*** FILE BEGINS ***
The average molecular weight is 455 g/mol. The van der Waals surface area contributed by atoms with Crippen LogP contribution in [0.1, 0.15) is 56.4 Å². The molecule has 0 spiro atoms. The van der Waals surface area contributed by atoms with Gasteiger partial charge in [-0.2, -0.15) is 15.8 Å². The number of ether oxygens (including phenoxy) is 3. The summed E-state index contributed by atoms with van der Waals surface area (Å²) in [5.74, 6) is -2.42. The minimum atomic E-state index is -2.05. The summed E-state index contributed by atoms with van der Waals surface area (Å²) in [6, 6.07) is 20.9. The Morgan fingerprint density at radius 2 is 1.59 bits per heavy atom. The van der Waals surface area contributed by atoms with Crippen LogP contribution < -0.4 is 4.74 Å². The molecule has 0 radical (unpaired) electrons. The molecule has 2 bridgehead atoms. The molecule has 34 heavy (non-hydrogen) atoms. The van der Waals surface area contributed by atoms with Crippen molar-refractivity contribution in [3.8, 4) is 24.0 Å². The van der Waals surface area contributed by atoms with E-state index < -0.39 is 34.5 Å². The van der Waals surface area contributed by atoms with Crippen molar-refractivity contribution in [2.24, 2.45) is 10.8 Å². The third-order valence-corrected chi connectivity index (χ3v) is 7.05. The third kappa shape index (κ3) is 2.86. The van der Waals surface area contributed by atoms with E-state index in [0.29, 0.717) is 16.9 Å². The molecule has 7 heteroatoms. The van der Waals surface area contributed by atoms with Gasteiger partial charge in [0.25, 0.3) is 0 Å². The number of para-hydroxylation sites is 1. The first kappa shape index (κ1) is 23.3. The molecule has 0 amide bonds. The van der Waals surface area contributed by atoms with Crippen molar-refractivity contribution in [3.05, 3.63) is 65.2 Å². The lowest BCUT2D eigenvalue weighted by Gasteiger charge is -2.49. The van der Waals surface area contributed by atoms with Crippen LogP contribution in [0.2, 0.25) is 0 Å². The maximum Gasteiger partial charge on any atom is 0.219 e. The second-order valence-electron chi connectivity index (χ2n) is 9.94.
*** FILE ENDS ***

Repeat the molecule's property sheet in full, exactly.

The average molecular weight is 455 g/mol. The van der Waals surface area contributed by atoms with Crippen LogP contribution in [0.1, 0.15) is 56.4 Å². The molecule has 0 spiro atoms. The van der Waals surface area contributed by atoms with Gasteiger partial charge in [-0.2, -0.15) is 15.8 Å². The number of ether oxygens (including phenoxy) is 3. The summed E-state index contributed by atoms with van der Waals surface area (Å²) in [5.74, 6) is -2.42. The minimum atomic E-state index is -2.05. The summed E-state index contributed by atoms with van der Waals surface area (Å²) in [6, 6.07) is 20.9. The Morgan fingerprint density at radius 2 is 1.59 bits per heavy atom. The van der Waals surface area contributed by atoms with Crippen LogP contribution < -0.4 is 4.74 Å². The molecule has 0 radical (unpaired) electrons. The molecule has 2 bridgehead atoms. The molecule has 34 heavy (non-hydrogen) atoms. The van der Waals surface area contributed by atoms with Crippen molar-refractivity contribution in [3.8, 4) is 24.0 Å². The van der Waals surface area contributed by atoms with E-state index < -0.39 is 34.5 Å². The van der Waals surface area contributed by atoms with Crippen molar-refractivity contribution in [2.24, 2.45) is 10.8 Å². The third-order valence-corrected chi connectivity index (χ3v) is 7.05. The third kappa shape index (κ3) is 2.86. The van der Waals surface area contributed by atoms with E-state index in [0.29, 0.717) is 16.9 Å². The molecule has 7 heteroatoms. The van der Waals surface area contributed by atoms with Gasteiger partial charge in [0.25, 0.3) is 0 Å². The number of para-hydroxylation sites is 1. The first kappa shape index (κ1) is 23.3. The molecule has 0 amide bonds. The van der Waals surface area contributed by atoms with Crippen molar-refractivity contribution in [3.05, 3.63) is 65.2 Å². The lowest BCUT2D eigenvalue weighted by Gasteiger charge is -2.49. The van der Waals surface area contributed by atoms with Crippen LogP contribution in [0.2, 0.25) is 0 Å². The maximum Gasteiger partial charge on any atom is 0.219 e. The second-order valence-electron chi connectivity index (χ2n) is 9.94.